Brands pull ads from TV show Impastor after complaints about ‘gay priest’
Restaurant chain IHOP has pulled advertising from a TV series about a fake gay priest after a campaign by anti-LGBT Christians.
The adult TV show Impastor, which launched on US network TV Land last year, features a fugitive gambling addict goes into hiding by taking the identity of a town’s new gay priest, struggling to adapt to his new life.
The show attracted complaints from puritanical right-wing pressure group One Million Moms, renowned for its ridiculous string of anti-LGBT boycotts.
1MM began an organised complaints campaign against the TV show’s advertisers, complaining that “the main character, posing as a gay preacher, recently hired sight unseen by a church that was aware of his lifestyle choice”, while also taking exception to “sex, theft, murder, drug use, and foul language.”
A pre-written email from the group sent to the show’s advertisers says: “This show is another attempt to distort the truth about Christianity. Your network is making a mockery of Christian pastors. Your show completely misrepresents the characteristics of pastors and is based on lies about Christianity.
“As a Christian, I feel you are attacking my faith. This type of Bible-bashing programming is insulting and completely unacceptable. People of faith will not tolerate pastors being ridiculed.”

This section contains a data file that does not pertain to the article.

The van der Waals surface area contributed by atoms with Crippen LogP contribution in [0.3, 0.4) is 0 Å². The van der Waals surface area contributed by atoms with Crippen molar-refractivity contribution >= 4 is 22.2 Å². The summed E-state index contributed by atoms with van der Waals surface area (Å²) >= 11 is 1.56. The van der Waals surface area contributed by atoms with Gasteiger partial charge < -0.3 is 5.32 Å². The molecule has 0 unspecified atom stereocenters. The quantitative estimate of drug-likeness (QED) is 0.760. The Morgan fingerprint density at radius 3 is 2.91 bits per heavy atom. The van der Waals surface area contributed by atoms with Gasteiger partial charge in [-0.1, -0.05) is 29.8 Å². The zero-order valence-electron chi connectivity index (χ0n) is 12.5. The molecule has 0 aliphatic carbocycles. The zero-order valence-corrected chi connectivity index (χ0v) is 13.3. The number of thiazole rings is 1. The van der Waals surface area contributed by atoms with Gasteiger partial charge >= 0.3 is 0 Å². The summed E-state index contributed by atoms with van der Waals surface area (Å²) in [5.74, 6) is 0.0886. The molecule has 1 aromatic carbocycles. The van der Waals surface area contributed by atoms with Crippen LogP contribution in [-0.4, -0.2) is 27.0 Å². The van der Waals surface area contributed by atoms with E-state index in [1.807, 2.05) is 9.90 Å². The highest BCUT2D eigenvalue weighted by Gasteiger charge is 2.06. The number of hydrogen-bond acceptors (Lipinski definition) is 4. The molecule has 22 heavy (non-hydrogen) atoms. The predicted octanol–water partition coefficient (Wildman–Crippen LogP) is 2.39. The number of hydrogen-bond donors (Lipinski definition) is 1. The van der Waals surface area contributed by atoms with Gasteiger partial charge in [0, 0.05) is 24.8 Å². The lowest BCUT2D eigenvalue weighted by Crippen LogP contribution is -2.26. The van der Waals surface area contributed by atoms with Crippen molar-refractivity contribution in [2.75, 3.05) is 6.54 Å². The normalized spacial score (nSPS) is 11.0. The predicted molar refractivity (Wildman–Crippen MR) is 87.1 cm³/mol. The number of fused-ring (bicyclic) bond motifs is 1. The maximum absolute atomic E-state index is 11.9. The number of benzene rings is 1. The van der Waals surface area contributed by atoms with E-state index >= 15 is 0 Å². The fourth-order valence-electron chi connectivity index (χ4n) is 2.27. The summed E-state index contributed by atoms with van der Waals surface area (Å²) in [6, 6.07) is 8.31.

Following the campaign, two brands have pulled advertising from the show.
Tech brand VTech said: “We recently became aware of an error in our advertising programming which caused our product commercial to air during a television show that does not fit in with our family-friendly brand positioning.
“This unfortunate error has been corrected, and we appreciate those who have brought this to our attention.”
IHOP added: “We are no longer advertising on Impastor. Thank you for sharing your concern and we hope you & your family dine at IHOP in the near future.”
Despite their name, One Million Moms are an offshoot of the male-dominated evangelical American Family Association. They have just 3500 mostly-male Twitter followers.
Related topics: US